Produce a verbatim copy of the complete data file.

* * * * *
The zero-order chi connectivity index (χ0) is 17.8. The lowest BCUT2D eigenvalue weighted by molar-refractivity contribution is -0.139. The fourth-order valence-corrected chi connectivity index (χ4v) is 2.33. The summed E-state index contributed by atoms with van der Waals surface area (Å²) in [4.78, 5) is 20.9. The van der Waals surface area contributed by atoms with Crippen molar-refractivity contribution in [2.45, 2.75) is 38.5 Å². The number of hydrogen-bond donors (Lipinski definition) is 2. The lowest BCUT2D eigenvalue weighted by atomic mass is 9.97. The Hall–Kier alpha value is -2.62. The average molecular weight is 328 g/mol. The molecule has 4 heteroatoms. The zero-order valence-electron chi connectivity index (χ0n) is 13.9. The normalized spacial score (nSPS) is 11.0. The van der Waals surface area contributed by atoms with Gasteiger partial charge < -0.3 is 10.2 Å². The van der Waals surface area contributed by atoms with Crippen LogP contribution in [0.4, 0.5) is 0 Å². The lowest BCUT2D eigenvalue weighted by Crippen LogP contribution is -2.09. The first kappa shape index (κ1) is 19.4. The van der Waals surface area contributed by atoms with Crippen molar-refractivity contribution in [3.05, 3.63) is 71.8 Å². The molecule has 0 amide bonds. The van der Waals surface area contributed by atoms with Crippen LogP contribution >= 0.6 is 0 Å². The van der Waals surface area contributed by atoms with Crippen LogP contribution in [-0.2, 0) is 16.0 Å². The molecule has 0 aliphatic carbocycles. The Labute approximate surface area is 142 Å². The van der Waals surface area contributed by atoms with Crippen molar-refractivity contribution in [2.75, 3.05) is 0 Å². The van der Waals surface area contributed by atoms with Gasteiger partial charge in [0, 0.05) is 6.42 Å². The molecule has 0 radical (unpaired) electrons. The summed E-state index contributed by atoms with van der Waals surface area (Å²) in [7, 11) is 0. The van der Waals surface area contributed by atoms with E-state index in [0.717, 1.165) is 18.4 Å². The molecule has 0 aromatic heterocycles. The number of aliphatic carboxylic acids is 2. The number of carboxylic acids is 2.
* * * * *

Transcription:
The zero-order chi connectivity index (χ0) is 17.8. The lowest BCUT2D eigenvalue weighted by molar-refractivity contribution is -0.139. The fourth-order valence-corrected chi connectivity index (χ4v) is 2.33. The summed E-state index contributed by atoms with van der Waals surface area (Å²) in [4.78, 5) is 20.9. The van der Waals surface area contributed by atoms with Crippen molar-refractivity contribution in [2.45, 2.75) is 38.5 Å². The number of hydrogen-bond donors (Lipinski definition) is 2. The lowest BCUT2D eigenvalue weighted by atomic mass is 9.97. The Hall–Kier alpha value is -2.62. The average molecular weight is 328 g/mol. The molecule has 4 heteroatoms. The zero-order valence-electron chi connectivity index (χ0n) is 13.9. The normalized spacial score (nSPS) is 11.0. The van der Waals surface area contributed by atoms with Gasteiger partial charge < -0.3 is 10.2 Å². The van der Waals surface area contributed by atoms with Crippen LogP contribution in [0.4, 0.5) is 0 Å². The lowest BCUT2D eigenvalue weighted by Crippen LogP contribution is -2.09. The first kappa shape index (κ1) is 19.4. The van der Waals surface area contributed by atoms with Crippen molar-refractivity contribution in [3.05, 3.63) is 71.8 Å². The molecule has 0 amide bonds. The van der Waals surface area contributed by atoms with Crippen LogP contribution >= 0.6 is 0 Å². The van der Waals surface area contributed by atoms with Crippen LogP contribution in [-0.2, 0) is 16.0 Å². The molecule has 0 aliphatic carbocycles. The Labute approximate surface area is 142 Å². The van der Waals surface area contributed by atoms with Crippen molar-refractivity contribution in [2.75, 3.05) is 0 Å². The van der Waals surface area contributed by atoms with Gasteiger partial charge in [0, 0.05) is 6.42 Å². The molecule has 0 radical (unpaired) electrons. The summed E-state index contributed by atoms with van der Waals surface area (Å²) in [7, 11) is 0. The van der Waals surface area contributed by atoms with E-state index in [0.717, 1.165) is 18.4 Å². The molecule has 0 aromatic heterocycles. The number of aliphatic carboxylic acids is 2. The number of carboxylic acids is 2.